Research confirms how early-life events shape later physiology
Underscoring the value of good prenatal care, new research suggests that early infection may create a cognitive vulnerability that appears later during stress on the immune system. Researchers at the University of Colorado at Boulder have reported that rats who experienced a one-time infection as newborns didnt learn as well as adult rats who were not infected as pups, after their immunity was challenged. The research is in Februarys Behavioral Neuroscience, published by the American Psychological Association (APA).
The findings fit into a growing body of evidence that even a one-time infection can potentially permanently change physiological systems, a phenomenon called "perinatal programming."
Understanding how infection in newborns can disrupt memory in immune-challenged adults may help scientists to understand how exposure to germs or environmental stressors before or just after birth may foster susceptibility to neuropsychiatric and neurodegenerative diseases. For example, prenatal viral infection has been implicated in schizophrenia, autism and cerebral palsy; bacterial infection is a risk factor for Parkinsons disease. Up to 20 percent of pregnancies have complications involving infections of the uterus and its contents, a number that will rise as more children are born premature.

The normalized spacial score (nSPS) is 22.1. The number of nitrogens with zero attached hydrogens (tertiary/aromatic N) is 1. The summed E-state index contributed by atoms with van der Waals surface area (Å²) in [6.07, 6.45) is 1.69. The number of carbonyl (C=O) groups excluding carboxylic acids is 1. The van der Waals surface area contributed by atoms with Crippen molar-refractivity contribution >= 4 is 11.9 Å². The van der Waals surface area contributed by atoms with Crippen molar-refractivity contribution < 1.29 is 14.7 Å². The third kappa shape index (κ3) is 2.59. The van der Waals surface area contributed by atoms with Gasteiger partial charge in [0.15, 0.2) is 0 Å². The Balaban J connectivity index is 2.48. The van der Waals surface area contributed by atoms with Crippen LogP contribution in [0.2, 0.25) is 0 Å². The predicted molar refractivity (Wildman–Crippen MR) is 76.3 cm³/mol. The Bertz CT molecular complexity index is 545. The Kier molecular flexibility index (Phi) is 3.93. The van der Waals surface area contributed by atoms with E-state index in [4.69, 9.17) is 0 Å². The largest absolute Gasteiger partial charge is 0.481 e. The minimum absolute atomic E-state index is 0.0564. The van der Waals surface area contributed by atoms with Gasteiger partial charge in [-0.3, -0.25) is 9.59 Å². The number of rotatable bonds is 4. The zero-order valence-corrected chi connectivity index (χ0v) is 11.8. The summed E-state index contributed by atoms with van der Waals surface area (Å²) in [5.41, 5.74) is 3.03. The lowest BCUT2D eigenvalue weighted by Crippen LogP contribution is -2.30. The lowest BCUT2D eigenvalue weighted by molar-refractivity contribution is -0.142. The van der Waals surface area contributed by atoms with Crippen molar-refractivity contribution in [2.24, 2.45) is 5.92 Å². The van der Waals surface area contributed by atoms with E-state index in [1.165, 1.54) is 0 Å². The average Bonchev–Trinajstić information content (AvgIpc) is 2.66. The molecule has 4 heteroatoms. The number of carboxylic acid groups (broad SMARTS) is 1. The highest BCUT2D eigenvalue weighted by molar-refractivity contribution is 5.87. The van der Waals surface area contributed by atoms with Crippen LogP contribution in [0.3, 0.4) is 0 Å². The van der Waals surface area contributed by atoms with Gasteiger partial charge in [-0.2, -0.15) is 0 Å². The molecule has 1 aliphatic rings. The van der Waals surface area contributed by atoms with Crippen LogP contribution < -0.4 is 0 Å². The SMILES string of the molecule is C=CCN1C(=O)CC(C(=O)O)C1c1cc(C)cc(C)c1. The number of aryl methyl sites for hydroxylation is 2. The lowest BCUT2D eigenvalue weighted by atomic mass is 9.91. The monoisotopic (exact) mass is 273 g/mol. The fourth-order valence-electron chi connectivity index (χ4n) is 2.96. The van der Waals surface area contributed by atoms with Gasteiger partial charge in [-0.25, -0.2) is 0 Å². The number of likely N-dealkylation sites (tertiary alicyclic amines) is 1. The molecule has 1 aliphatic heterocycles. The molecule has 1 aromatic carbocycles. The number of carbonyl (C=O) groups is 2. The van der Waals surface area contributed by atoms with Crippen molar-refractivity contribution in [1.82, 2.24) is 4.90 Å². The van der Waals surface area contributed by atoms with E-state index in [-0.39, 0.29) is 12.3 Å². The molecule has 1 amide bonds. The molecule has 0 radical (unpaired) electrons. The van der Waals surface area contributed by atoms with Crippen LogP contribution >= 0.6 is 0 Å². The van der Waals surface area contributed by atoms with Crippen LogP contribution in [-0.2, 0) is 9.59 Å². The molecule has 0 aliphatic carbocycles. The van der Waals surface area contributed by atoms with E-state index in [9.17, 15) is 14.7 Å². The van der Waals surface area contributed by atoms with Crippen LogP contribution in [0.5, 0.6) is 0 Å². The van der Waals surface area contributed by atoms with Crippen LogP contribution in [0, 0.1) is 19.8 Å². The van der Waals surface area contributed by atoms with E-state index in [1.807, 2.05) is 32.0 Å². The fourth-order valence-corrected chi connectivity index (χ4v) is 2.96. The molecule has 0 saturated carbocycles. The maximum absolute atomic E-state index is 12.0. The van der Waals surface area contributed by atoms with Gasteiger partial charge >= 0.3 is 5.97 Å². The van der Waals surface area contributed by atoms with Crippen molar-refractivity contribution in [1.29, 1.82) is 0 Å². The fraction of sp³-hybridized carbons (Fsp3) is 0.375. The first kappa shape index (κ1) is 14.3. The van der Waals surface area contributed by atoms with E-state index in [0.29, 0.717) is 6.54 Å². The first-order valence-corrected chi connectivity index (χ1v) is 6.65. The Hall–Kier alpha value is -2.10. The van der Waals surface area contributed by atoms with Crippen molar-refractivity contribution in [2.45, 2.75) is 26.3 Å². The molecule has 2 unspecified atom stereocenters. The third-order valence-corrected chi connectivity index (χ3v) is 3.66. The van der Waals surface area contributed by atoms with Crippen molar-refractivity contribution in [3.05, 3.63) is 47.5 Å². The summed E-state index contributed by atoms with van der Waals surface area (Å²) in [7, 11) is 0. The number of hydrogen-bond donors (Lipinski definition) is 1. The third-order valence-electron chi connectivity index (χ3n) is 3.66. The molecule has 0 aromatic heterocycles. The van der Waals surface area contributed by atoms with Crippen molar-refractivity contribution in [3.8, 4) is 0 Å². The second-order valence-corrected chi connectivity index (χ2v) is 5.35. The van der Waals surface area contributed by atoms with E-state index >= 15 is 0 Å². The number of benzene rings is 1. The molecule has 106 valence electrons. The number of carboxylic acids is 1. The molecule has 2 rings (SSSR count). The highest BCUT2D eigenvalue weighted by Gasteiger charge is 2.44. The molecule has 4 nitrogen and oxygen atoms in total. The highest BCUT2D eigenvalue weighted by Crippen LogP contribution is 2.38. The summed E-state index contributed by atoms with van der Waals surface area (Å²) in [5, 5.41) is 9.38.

Microscope measures muscle weakness
16.11.2018 | Friedrich-Alexander-Universität Erlangen-Nürnberg
Good preparation is half the digestion
16.11.2018 | Max-Planck-Institut für Stoffwechselforschung
Researchers at the University of New Hampshire have captured a difficult-to-view singular event involving "magnetic reconnection"--the process by which sparse particles and energy around Earth collide producing a quick but mighty explosion--in the Earth's magnetotail, the magnetic environment that trails behind the planet.
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Biochips have been developed at TU Wien (Vienna), on which tissue can be produced and examined. This allows supplying the tissue with different substances in a very controlled way.
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Faster and secure data communication: This is the goal of a new joint project involving physicists from the University of Würzburg. The German Federal Ministry of Education and Research funds the project with 14.8 million euro.
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On Saturday, 10 November 2018, the research icebreaker Polarstern will leave its homeport of Bremerhaven, bound for Cape Town, South Africa.
When choosing materials to make something, trade-offs need to be made between a host of properties, such as thickness, stiffness and weight. Depending on the application in question, finding just the right balance is the difference between success and failure
Now, a team of Penn Engineers has demonstrated a new material they call "nanocardboard," an ultrathin equivalent of corrugated paper cardboard. A square...
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16.11.2018 | Life Sciences